- The Washington Times - Thursday, June 7, 2001

British Prime Minister Tony Blairs only fear in todays general election is to wake up this morning to an island of sleeping Labour voters. Perhaps Labour voter apathy is indicative of what Mr. Blair has given his countrymen over the last four years: When it comes to reform, a royal snooze.
Voter turn out is predicted to be the lowest in years today, and Mr. Blair and his spin team has resorted to painting his competitor Conservative leader William Hague as "stuck" in the time of former Prime Minister Margaret Thatcher, with little vision for the future. Mr. Blair has had trouble moving forward himself, though. He campaigned and won in 1997 on a platform of saving the National Health Service (NHS). Last week, the NHS was in danger of collapse as over half of general practitioners threatened to quit. They were being forced to see 40 to 50 patients a day, the family doctors said, often with only eight minutes allowed per patient.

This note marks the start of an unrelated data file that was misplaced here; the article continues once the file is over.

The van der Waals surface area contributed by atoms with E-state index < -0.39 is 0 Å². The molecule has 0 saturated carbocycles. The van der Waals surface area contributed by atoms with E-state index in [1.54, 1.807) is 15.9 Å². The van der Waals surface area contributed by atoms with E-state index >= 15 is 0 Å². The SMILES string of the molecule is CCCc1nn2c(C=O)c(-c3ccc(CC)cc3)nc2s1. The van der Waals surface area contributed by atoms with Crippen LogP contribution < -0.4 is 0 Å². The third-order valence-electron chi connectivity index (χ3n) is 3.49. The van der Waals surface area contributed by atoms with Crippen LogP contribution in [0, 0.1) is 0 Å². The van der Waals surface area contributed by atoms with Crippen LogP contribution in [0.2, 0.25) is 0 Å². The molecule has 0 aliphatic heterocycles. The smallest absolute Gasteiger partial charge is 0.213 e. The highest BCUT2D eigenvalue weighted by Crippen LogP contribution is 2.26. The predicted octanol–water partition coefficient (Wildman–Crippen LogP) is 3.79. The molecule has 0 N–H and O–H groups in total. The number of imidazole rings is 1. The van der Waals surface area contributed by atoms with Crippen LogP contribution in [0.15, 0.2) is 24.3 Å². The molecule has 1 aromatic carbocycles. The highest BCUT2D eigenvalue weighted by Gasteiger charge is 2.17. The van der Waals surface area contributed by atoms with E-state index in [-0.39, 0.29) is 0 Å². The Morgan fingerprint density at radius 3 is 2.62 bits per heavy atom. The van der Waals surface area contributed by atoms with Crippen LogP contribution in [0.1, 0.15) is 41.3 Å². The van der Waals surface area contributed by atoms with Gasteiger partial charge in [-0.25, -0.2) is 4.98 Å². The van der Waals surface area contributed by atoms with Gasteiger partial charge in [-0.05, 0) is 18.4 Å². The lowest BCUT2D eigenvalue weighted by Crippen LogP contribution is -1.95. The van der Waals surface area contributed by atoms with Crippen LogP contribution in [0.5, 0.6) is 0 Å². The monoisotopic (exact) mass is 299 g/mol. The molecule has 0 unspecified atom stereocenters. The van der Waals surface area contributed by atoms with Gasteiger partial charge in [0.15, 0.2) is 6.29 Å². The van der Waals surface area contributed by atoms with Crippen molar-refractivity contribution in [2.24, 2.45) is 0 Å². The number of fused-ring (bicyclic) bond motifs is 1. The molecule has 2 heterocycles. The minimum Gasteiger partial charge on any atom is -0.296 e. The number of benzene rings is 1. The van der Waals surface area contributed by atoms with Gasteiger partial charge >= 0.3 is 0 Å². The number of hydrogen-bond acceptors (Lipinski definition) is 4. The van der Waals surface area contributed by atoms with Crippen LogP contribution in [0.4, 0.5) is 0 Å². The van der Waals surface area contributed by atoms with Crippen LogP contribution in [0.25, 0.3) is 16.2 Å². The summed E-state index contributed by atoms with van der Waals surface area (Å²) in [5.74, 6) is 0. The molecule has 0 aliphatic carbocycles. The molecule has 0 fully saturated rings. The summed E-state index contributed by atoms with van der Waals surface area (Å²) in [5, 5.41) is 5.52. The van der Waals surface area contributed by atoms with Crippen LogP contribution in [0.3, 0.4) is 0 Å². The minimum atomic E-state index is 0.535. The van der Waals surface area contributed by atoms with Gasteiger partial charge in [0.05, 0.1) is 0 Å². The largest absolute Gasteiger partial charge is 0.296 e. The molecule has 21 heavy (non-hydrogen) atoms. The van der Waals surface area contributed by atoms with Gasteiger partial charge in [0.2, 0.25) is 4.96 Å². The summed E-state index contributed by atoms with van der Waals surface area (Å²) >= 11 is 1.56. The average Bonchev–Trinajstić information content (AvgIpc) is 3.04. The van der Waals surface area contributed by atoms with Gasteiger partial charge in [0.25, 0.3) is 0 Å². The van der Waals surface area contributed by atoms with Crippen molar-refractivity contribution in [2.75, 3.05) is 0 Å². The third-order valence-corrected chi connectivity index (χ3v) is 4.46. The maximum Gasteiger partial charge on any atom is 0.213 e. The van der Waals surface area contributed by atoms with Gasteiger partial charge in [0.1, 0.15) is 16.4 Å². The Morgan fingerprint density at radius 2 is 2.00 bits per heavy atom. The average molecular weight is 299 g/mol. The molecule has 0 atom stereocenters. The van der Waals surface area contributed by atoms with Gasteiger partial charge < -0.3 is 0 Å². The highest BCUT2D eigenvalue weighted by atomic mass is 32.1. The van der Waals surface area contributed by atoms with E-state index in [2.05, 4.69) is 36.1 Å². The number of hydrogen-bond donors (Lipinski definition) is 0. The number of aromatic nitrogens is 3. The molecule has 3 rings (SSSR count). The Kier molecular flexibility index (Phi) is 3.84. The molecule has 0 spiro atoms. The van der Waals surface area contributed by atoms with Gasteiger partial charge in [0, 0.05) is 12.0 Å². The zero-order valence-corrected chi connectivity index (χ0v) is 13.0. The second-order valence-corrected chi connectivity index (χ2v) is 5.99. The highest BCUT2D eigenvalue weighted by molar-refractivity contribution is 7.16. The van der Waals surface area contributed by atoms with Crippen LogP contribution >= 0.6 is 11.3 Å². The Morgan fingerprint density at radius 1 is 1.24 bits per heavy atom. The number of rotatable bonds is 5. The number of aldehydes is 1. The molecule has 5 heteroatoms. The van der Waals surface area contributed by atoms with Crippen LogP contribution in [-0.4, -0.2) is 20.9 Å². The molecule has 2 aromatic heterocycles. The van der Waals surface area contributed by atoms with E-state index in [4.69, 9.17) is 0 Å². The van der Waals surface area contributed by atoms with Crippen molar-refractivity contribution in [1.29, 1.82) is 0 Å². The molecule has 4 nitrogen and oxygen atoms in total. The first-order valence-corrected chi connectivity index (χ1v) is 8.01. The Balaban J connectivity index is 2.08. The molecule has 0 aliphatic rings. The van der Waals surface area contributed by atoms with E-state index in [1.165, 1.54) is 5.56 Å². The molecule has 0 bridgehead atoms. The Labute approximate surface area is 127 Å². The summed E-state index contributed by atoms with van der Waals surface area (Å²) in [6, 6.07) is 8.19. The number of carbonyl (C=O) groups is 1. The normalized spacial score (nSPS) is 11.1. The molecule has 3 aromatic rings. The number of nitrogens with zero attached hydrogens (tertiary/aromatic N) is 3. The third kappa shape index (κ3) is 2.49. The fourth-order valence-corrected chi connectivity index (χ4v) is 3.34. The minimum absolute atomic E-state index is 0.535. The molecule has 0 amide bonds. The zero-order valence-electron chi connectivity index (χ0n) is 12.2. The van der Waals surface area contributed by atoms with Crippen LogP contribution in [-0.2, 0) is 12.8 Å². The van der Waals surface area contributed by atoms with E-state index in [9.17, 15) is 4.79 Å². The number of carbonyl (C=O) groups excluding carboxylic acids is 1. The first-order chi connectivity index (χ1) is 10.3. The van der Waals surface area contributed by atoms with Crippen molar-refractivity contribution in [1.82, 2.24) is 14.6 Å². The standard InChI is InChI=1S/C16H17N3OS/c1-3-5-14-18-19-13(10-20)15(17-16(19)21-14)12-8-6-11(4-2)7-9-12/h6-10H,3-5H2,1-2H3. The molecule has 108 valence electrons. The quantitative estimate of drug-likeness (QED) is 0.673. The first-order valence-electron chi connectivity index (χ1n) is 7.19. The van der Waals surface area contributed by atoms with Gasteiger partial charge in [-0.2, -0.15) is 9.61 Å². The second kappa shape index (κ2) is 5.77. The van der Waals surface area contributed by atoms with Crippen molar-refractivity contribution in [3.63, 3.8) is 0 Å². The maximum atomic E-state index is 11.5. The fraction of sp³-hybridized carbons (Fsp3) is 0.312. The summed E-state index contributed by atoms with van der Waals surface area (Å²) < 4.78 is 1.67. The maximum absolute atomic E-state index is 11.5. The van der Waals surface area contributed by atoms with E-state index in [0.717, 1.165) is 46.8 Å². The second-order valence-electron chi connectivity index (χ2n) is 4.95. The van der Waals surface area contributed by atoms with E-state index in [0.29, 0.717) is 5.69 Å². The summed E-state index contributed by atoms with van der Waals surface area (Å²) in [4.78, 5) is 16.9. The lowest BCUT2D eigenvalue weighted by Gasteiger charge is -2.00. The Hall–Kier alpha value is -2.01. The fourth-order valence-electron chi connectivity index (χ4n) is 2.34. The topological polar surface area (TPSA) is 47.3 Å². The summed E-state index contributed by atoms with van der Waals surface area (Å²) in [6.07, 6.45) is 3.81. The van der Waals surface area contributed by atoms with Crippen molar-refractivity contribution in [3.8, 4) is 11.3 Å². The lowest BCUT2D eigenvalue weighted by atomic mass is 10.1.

Doctors arent the only constituency Mr. Blair will have to win over by today. There has been widespread disillusionment with what Labour has done (or not done) for social services, including health care and transportation. But the prime minister is using this lack of satisfaction to ask voters to give him a mandate to "finish" reforms he says hes started.
With most polls showing confidence among voters that Mr. Blair will win after all, the new Labour government would do well to face issues it was afraid to deal with during the campaign. The worst race riots in 15 years which were touched off last month with a fight between a Pakistani-Briton and a white teen-ager outside a fish and chips shop have left much to be done to rein-in nationalist and white supremacist groups.
Unemployment in Britain is at the lowest level in 26 years and due to the Thatcher legacy, Britain continues in a period of consistent economic growth, so Mr. Blair should have had a relaxing week. Instead, he was spending the day before the election warning his former fans that they may wake up Friday to the Conservatives running the country if they stay at home. It sounds like perhaps someone at the helm, not just his countrymen, has been sleeping.


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